At Stretton Handley CE Primary School, our History curriculum is knowledge rich and ensures that key concepts and vocabulary are reinforced in meaningful contexts. This is achieved through first-hand experiences and our authentic outcomes. Concepts are deliberately constructed so our children’s historical knowledge is built upon each year. This allows the children to understand their personal and local history and the history of the wider world. Children will learn this through a chronological framework, drawing upon historical significances and understanding the cause and consequence of events, which will allow them to comprehend their historical legacy and how this impacts their future.
At Stretton Handley CE Primary School, History is taught through a topic approach alongside curriculum subjects. Our curriculum is carefully planned over topic cycles to engage and excite all our learners. Our long-term and medium-term plans map out the skills and themes covered each term for each key stage. These plans define what we will teach and ensure an appropriate balance and distribution of work across each term.
The school uses a variety of teaching and learning styles in history lessons. Our principal aim is to develop the children’s knowledge, skills and understanding in history and we use a variety of teaching and learning styles in our history lessons. We believe in whole-class teaching methods and combine these with enquiry-based research activities.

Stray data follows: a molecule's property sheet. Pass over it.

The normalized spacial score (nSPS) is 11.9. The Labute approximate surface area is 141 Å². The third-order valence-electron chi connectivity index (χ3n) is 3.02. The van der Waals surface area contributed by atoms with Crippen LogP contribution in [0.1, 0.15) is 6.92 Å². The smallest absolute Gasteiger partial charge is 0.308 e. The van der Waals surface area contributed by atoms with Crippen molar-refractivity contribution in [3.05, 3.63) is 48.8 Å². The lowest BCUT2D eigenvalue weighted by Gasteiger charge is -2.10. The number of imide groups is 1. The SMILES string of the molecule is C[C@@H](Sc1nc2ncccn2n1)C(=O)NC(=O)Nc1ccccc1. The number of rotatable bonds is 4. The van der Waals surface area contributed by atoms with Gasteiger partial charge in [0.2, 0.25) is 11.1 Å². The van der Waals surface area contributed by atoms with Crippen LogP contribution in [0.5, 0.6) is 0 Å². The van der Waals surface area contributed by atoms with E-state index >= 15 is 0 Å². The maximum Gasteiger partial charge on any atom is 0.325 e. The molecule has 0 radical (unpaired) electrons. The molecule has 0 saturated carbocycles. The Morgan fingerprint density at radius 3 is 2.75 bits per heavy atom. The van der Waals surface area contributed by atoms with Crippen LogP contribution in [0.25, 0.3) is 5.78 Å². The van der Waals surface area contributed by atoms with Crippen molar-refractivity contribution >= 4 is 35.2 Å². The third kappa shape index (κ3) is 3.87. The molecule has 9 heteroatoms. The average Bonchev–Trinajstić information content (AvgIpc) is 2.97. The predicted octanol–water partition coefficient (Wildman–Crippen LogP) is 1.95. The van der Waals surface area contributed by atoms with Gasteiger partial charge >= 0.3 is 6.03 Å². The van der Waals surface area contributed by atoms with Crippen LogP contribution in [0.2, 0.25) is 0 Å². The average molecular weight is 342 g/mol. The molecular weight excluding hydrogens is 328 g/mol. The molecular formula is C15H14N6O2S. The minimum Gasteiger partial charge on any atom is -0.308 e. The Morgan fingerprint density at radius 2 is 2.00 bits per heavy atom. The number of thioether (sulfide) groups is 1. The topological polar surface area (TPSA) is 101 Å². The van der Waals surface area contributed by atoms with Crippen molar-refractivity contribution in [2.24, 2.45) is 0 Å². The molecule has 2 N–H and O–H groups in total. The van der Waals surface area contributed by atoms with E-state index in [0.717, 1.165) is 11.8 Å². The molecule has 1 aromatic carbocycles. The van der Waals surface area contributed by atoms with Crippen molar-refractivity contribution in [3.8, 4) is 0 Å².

We believe children learn best when:
- They have access to, and are able to handle artefacts
- They go on visits to museums and places of interest
- They have access to secondary sources such as books and photographs
- Visitors talk about personal experiences of the past
- They listen to and interact with stories from the past
- They undertake fieldwork by interviewing family and older friends about changes in their own and other people’s lives
- They use drama and dance to act out historical events
- They are shown, or use independently, resources from the internet and videos
- They are able to use non-fiction books for research
- They are provided with opportunities to work independently or collaboratively, to ask as well as answer historical questions.
We are looking to find out if our children have built upon their learning from previous years and are able to make links between historical events and how these have shaped the world we live in. Children will make connections between what they have previously learnt and what they are currently learning. The children will become increasingly critical and analytical within their thinking, making informed and balance judgements based on their knowledge of the past. They will develop enquiry skills to pursue their own interests within a topic and further questioning. All these skills will be transferable between other areas of the curriculum. The learning environment across the school with be more consistent with historical vocabulary displayed, spoken and used by learners.